Cake or Death?

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Hungry for cake anyone?

Excited, beyond levels that normal measuring instruments would find hard to measure, Florence and Martha have been galloping through a recent spate of birthday celebrations.

My 39th last month – pic above – was ushered in with some chocolate and raspberry cup cakes. Martha’s 3rd – last Friday – was awarded double cupcake supplies: first, for a family trip to school and some mid-morning songs and card opening, and second, for an end of the day fancy dress party in Lou’s apartment, where the luminous green cakes were complimented by that reliable choice favourite – the humble pizza.

As you can tell from the photos below, at both events, Martha (playing the part of the Disney movie Frozen’s Anna in the afternoon) was quite “up” for sweet treats, celebrating, and having the day’s limelight opportunities shifted in her direction:

Martha settles into her signature pre-cupcake eating pounce
I’ll never “let it go”

Earlier in the week, I blogged over on the sister channel to this one – – about ‘birthday times’ as well. Tuesday would have been my Grandpa’s 99th birthday, himself someone who I remember was always up for a party. A lawn bowls fanatic, Mum once made him a birthday cake depicting a bowling green, and I can recall the picture of him blowing out the candles, with my brother and I watching on.

The blog examined the idea of using birthdays to inject a dose of carpe diem into one’s day – a jolt of which I have always felt to be a healthy deviation from whatever other hum-drum is occupying the thoughts.

This weekend, that sentiment lingers on, and made me wonder to what extent you need to self-medicate to keep some kind of “seize the day” spirit switched on permanently?  Can, eventually, truly living in the seconds and minutes that make up your day become who you are, and not who you keep having to remind yourself it would be nice to be?

It is not a new observation, by any stretch of the imagination, but life through the eyes of children offers up an example of how this intuition to live in these moments comes all too naturally to youngsters.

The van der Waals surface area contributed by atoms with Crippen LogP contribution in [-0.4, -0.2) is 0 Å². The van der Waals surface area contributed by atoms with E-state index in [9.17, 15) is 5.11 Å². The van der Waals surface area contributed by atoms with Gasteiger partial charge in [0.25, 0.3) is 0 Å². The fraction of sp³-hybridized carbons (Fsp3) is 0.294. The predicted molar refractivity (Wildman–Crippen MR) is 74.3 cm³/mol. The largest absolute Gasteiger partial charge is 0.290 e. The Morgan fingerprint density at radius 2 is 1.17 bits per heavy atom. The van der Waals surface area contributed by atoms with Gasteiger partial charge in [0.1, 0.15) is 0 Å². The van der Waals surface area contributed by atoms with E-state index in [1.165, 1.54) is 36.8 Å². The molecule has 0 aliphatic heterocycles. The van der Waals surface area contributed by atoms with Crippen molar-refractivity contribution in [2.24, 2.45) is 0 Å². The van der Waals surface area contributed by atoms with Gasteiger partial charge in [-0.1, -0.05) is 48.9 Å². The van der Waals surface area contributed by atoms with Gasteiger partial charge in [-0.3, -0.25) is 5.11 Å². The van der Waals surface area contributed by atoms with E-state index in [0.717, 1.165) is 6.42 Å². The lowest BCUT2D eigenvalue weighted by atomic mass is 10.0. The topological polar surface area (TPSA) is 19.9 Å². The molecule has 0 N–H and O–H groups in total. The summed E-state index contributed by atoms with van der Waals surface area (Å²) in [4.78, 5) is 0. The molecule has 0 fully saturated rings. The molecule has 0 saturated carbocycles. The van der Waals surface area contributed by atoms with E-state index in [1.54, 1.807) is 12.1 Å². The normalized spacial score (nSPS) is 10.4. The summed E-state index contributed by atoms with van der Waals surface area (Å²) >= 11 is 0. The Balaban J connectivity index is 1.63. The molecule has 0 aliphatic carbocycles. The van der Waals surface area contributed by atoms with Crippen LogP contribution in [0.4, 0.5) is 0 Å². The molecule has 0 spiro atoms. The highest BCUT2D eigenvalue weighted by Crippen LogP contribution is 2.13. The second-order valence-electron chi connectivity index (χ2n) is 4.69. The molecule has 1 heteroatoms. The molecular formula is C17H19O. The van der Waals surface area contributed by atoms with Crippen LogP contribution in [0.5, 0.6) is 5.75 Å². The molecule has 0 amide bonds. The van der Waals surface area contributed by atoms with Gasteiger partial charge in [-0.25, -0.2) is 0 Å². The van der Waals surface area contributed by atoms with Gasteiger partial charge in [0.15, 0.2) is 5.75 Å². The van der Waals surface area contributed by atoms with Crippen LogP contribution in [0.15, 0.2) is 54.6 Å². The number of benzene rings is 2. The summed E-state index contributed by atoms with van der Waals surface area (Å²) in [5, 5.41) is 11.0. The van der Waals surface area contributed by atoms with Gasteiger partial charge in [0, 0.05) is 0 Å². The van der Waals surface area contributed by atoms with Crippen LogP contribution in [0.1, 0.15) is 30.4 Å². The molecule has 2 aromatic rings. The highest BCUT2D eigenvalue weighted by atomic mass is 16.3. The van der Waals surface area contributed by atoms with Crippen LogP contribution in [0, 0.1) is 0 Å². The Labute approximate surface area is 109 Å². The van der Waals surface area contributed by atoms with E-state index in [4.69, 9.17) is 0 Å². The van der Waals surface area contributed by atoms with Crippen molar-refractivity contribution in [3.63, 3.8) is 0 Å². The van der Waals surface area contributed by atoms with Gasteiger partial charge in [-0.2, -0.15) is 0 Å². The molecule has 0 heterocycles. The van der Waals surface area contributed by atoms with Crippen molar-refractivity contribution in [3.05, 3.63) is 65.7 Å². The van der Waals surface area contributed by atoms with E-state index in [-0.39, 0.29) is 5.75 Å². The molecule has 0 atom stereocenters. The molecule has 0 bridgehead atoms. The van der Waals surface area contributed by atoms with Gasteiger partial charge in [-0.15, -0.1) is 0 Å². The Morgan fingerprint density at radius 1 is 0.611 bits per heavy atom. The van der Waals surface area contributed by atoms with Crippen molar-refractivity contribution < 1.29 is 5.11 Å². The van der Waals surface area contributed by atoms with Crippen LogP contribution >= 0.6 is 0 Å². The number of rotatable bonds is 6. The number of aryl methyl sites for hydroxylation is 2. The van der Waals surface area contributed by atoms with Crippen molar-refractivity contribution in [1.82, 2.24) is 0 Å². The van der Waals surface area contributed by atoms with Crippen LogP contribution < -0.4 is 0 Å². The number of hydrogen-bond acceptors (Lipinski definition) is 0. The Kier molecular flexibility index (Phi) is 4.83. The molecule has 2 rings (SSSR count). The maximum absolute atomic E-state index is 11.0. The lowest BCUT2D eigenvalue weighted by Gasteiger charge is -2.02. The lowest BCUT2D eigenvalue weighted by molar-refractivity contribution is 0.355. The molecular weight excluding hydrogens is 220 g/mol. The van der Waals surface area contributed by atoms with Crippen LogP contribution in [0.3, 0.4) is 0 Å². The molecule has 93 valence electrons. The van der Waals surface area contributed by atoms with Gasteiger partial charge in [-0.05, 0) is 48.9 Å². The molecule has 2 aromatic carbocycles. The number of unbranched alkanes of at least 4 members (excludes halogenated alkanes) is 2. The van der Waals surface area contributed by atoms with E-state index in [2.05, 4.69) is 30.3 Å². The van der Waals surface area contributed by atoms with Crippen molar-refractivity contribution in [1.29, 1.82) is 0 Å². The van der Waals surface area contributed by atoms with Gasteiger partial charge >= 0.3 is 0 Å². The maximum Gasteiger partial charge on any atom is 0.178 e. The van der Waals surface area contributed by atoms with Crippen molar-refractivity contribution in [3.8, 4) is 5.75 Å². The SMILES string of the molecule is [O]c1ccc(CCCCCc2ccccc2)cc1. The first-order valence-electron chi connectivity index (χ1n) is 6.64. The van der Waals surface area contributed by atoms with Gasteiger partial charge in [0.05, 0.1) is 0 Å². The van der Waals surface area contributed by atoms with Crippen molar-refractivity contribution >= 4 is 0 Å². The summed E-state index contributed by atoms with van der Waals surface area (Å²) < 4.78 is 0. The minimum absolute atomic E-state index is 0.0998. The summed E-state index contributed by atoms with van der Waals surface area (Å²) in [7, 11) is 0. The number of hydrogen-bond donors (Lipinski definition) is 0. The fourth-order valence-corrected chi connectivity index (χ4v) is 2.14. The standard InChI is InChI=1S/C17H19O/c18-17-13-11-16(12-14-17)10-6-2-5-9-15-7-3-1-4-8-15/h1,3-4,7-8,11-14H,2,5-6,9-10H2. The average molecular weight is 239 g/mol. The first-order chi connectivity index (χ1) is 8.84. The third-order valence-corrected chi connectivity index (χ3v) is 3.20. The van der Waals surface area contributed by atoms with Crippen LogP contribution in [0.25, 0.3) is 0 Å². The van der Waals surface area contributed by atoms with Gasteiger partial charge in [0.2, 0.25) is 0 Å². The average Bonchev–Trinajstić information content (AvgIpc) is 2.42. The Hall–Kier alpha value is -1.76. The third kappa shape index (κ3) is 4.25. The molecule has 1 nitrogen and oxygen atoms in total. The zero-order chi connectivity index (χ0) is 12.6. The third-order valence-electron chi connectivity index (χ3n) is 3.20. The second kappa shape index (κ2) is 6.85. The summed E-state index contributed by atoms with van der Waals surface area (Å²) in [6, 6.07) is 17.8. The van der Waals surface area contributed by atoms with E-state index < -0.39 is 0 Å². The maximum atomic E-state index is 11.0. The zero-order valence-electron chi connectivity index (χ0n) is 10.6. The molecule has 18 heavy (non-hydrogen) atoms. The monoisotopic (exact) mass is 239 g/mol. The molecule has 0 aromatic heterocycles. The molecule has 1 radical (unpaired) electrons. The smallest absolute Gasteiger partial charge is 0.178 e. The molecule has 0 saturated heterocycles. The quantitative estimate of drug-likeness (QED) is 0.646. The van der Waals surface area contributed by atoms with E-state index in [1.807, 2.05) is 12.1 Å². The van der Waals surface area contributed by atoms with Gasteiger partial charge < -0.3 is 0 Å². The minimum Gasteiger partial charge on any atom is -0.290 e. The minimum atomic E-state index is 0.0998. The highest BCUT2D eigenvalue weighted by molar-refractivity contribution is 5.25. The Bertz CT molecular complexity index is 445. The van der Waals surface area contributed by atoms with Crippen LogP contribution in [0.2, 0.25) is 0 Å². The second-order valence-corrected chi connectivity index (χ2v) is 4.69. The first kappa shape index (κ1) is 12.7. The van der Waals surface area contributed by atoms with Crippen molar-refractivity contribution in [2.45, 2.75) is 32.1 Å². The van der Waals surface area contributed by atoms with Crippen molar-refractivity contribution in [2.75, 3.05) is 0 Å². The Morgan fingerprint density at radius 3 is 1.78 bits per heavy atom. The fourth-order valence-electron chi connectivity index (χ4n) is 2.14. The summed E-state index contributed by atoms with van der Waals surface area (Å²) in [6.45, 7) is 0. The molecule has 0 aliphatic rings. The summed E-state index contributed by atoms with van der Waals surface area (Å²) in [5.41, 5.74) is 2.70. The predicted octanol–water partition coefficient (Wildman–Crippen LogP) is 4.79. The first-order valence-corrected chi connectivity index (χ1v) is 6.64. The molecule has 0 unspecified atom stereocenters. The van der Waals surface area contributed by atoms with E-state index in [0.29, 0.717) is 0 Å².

The other morning, following the ritual 5:30am wake up that Florence and Martha have perfected (more reliable than an alarm clock, I kid you not) I relinquished responsibility for deciding on pre-breakfast activities and they unanimously voted in favour of hide-and-seek. Martha has moved on with hide-and-seek to a level of actually staying hidden. What lets her down is that when you pretend to scour the room talking out loud and offering up lines like, “I wonder if she is behind the curtain?” Martha will helpfully shout out from inside the cupboard, “No, I’m in here, Daddy!”

The revelry undertaken to pursue each hide-and-seek episode is fully committed to in high spirits and with genuine excitement. The girls would play hide-and-seek all day if they could.

Being five or three years old has its draw-backs, of course. Not being able to reach to the top of your wardrobe to get a dress down. Not being a key decision maker in the house on issues relating to bedtime, the unruly state of one’s bedroom, and just how many scoops of ice cream after dinner is appropriate (or, as I type this, who is ultimately in control of the family iPad) – life as a youngster can be a constant grab for new in-house rights and responsibilities, in the face of a seemingly merciless and dictatorial parent, hell-bent on telling you that eating sweets before bedtime is “bad” whilst simultaneously gulping down a glass of Coke right in front of you.

In spite of such drawbacks, the energy and pursuit of good times and good experiences adopted by Florence and Martha from sunrise to sunset stands, for me at least, as a daily reminder to make the most of my time as an adult, wandering about as I do on this fragile planet, for the limited time that I have.

With the childhood certainties of life, that once provided a bubble of subconscious safety and security, now removed, it seems to me that the old adage of “youth being wasted on the young” is both a reality as well as an opportunity.

An opportunity to seize a moment, to embrace your reality, to find yourself sat in your wardrobe sniggering as your kids search for you under the bed.

Or, alternatively, and in exercising my right as author, an opportunity to name this post “Cake or Death?” knowing that throughout writing it I was always going to conclude, for posterity, and for my kids to hopefully one day enjoy too, Eddie Izzard on his finest of form. Enjoy!


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